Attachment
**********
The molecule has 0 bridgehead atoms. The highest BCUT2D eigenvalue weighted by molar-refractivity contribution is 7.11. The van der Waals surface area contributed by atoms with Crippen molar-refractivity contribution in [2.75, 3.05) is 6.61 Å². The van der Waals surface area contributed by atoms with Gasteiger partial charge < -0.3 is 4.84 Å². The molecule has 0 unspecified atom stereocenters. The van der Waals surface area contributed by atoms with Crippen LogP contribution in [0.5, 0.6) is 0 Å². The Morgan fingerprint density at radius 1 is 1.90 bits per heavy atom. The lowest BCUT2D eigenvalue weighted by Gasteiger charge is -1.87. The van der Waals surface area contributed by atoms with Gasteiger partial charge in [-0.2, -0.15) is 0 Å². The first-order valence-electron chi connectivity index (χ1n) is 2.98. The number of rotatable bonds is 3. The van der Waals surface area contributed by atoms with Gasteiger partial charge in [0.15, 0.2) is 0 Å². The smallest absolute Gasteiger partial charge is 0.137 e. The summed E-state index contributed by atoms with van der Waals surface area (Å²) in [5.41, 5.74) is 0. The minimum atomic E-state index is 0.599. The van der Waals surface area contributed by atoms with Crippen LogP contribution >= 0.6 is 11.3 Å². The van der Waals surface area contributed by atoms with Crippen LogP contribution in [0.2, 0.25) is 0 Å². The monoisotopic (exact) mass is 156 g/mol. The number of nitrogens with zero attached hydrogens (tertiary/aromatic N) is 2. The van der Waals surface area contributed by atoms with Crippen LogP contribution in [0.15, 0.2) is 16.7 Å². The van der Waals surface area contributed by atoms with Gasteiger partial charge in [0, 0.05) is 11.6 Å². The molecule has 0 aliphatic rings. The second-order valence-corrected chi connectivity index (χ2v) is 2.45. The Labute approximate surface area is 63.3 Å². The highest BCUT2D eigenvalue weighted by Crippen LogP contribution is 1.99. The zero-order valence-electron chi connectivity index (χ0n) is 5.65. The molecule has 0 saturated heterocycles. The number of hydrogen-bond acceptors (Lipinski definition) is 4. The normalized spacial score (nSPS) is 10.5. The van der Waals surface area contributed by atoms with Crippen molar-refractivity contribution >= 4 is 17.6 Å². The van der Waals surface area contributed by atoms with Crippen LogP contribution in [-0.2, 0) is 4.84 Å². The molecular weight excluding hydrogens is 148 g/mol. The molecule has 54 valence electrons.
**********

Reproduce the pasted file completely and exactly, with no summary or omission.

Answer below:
The molecule has 0 bridgehead atoms. The highest BCUT2D eigenvalue weighted by molar-refractivity contribution is 7.11. The van der Waals surface area contributed by atoms with Crippen molar-refractivity contribution in [2.75, 3.05) is 6.61 Å². The van der Waals surface area contributed by atoms with Gasteiger partial charge < -0.3 is 4.84 Å². The molecule has 0 unspecified atom stereocenters. The van der Waals surface area contributed by atoms with Crippen LogP contribution in [0.5, 0.6) is 0 Å². The Morgan fingerprint density at radius 1 is 1.90 bits per heavy atom. The lowest BCUT2D eigenvalue weighted by Gasteiger charge is -1.87. The van der Waals surface area contributed by atoms with Gasteiger partial charge in [-0.2, -0.15) is 0 Å². The first-order valence-electron chi connectivity index (χ1n) is 2.98. The number of rotatable bonds is 3. The van der Waals surface area contributed by atoms with Gasteiger partial charge in [0.15, 0.2) is 0 Å². The smallest absolute Gasteiger partial charge is 0.137 e. The summed E-state index contributed by atoms with van der Waals surface area (Å²) in [5.41, 5.74) is 0. The minimum atomic E-state index is 0.599. The van der Waals surface area contributed by atoms with Crippen LogP contribution >= 0.6 is 11.3 Å². The van der Waals surface area contributed by atoms with Crippen LogP contribution in [0.2, 0.25) is 0 Å². The monoisotopic (exact) mass is 156 g/mol. The number of nitrogens with zero attached hydrogens (tertiary/aromatic N) is 2. The van der Waals surface area contributed by atoms with Crippen LogP contribution in [0.15, 0.2) is 16.7 Å². The van der Waals surface area contributed by atoms with Gasteiger partial charge in [0, 0.05) is 11.6 Å². The molecule has 0 aliphatic rings. The second-order valence-corrected chi connectivity index (χ2v) is 2.45. The Labute approximate surface area is 63.3 Å². The highest BCUT2D eigenvalue weighted by Crippen LogP contribution is 1.99. The zero-order valence-electron chi connectivity index (χ0n) is 5.65. The molecule has 0 saturated heterocycles. The number of hydrogen-bond acceptors (Lipinski definition) is 4. The normalized spacial score (nSPS) is 10.5. The van der Waals surface area contributed by atoms with Crippen molar-refractivity contribution >= 4 is 17.6 Å². The van der Waals surface area contributed by atoms with Crippen LogP contribution in [-0.2, 0) is 4.84 Å². The molecular weight excluding hydrogens is 148 g/mol. The molecule has 54 valence electrons.